Finding Diana

An everyday woman's guide to figuring out what the hell happened to her life

 


Finding Diana
An everyday woman's guide to figuring out what the hell happened to her life


What I learned from the Berrys

On July 2, the unthinkable happened.  A family was driving home from vacation when a car veered into their lane and hit them head-on.  No alcohol was involved- so don't even go there.  The two parents, who were friends of mine, died instantly.  Their two boys, ages 8 and 9 are currently paralyzed.  Their daughter, age 6, broke several bones, but will recover.


We all hear things like this on the news and say "Oh, that's terrible" and go back to washing the dishes or whatever else we were doing.  But when people you were close to and you cared about die in such a tragic and catastrophic way, it turns your life upside down.  

In my sad and desperate attempt to make any sense out of this, I decided (at least for the next 10 minutes) to concentrate on what I could learn.

Here it is:

Open your heart- Robin was insatiably kind and friendly.  She would greet everyone as though she were really happy to see them.  Even if you saw her at Starbucks 10 minutes ago, she was really happy to see you again.  Very few people are like that.

She opened up her home on holidays and never gave a moment's thought to capacity or fire regulations.  She invited so many people!  Somehow, everyone fit and the house was filled with laughter and fun.  You never knew what connection you would find with a guest at her house.  I was happy to pay her back at my son's Bar Mitzvah when she discovered my cousin was one of her friends in DC.  Small world.

After someone dies, many people claim to have been close to them.  But in Robin's case it is true - she was a good friend to countless numbers of people.  She somehow managed to be beloved long before she took that last family road trip.  No one gossiped about her because there really wasn't anything to complain about.

Robin took the time to break out of the insular born-in-Houston comfort zone that many people enjoy and reach out to befriend many new Houstonians.  She gathered Israelis together and I somehow joined that group (I assure not because of my toddler-like Hebrew), and we got together for dinners, nights out, etc.  

Now, this is just one half of the couple.  Joshua was the kind of person who loved having friends of all different ilks.  He was like a walking diversity workshop.  He drew people in through beer night, chili cookoffs, running and many other things.  Somehow he joined all these parts of his life together to form a rich fabric of interesting friends.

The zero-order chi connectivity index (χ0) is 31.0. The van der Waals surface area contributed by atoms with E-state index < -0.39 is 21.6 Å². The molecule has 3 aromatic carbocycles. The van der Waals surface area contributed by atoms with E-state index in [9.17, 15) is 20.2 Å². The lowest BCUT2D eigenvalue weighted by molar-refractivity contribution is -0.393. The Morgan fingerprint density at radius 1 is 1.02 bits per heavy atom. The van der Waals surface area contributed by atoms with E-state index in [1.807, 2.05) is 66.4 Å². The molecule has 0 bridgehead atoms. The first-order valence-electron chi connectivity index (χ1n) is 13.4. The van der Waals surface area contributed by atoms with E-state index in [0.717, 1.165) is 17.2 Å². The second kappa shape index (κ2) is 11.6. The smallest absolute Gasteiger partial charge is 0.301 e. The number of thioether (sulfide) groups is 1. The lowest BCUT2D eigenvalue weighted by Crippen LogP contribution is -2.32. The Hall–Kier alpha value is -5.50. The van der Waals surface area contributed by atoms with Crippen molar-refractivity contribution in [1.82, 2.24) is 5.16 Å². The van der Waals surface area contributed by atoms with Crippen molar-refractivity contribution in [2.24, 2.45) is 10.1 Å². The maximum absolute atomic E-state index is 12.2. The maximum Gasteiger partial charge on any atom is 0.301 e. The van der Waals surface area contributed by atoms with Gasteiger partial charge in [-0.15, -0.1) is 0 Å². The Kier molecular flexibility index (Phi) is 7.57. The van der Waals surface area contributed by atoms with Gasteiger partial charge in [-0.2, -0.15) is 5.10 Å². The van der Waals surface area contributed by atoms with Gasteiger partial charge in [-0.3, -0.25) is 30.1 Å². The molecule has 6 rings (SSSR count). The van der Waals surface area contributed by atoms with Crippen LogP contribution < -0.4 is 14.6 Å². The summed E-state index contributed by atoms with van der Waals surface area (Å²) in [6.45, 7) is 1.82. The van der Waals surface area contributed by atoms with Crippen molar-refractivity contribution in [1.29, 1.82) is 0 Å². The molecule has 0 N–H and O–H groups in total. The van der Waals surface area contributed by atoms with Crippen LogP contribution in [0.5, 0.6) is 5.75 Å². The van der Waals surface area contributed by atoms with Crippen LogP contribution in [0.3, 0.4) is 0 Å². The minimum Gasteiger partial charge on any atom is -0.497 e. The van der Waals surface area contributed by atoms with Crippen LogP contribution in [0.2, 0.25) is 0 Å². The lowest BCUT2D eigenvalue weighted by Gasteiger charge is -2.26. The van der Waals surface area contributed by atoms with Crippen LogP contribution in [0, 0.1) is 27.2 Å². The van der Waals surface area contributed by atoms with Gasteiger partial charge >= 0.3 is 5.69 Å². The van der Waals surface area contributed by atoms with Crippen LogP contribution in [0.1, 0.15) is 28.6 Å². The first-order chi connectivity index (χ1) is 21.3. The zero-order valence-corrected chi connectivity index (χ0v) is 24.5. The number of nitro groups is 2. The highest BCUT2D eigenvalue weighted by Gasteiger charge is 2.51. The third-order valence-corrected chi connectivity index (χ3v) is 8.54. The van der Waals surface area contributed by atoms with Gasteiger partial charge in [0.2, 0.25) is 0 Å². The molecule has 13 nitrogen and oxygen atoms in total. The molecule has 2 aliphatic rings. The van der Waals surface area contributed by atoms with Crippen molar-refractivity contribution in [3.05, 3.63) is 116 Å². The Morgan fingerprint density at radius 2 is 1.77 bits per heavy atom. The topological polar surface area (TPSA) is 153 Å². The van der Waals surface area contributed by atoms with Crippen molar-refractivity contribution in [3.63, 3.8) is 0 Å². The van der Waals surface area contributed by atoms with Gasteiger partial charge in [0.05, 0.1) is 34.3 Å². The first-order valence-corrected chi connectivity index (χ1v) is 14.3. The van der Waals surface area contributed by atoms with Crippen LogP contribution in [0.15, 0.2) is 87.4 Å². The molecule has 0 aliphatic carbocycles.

In a world where it is often hard for men to reach out and make friends, Joshua managed to do just that.  To step over that weird dynamic men have and truly be a friend that made you feel like you mattered in this world.

To Hell With The Small Stuff - One of my pet peeves is people who are petty (How's that for a tongue twister- I should have added "by the seashore").  I really cannot tolerate people who are constantly tallying social infractions and who look to judge as if it were the Westminster Dog Show.  Robin and Joshua were able to "let it go".  If you spilled something on the floor at their house (not that any of my children ever did, ahem ahem) they did not bat an eye.  If our kids were running around like banshees, we would still continue our conversation as if we were at an intimate cafe.

I felt so comfortable with Robin that I when confronted with a social dilema, I felt I could just call her up and speak my mind.  For Joshua's 40th birthday, We received a "save the date", but the invite never followed.  Normally, I would just be annoyed and hostile and act like a pouty 14 year old (as if there are any  other kinds of 14 year olds), but since I felt I knew Robin, I called her up and said "Oh My Gd!  The postman has a secret crush on Joshua and stole my invitation.  That must be where it went."  Of course she laughed heartily (especially since they were done by email) and realized she mistyped the email addresse.  She really was glad I had the cojones to call and basically demand to be invited.  I guess I hadn't learned the lesson about class yet.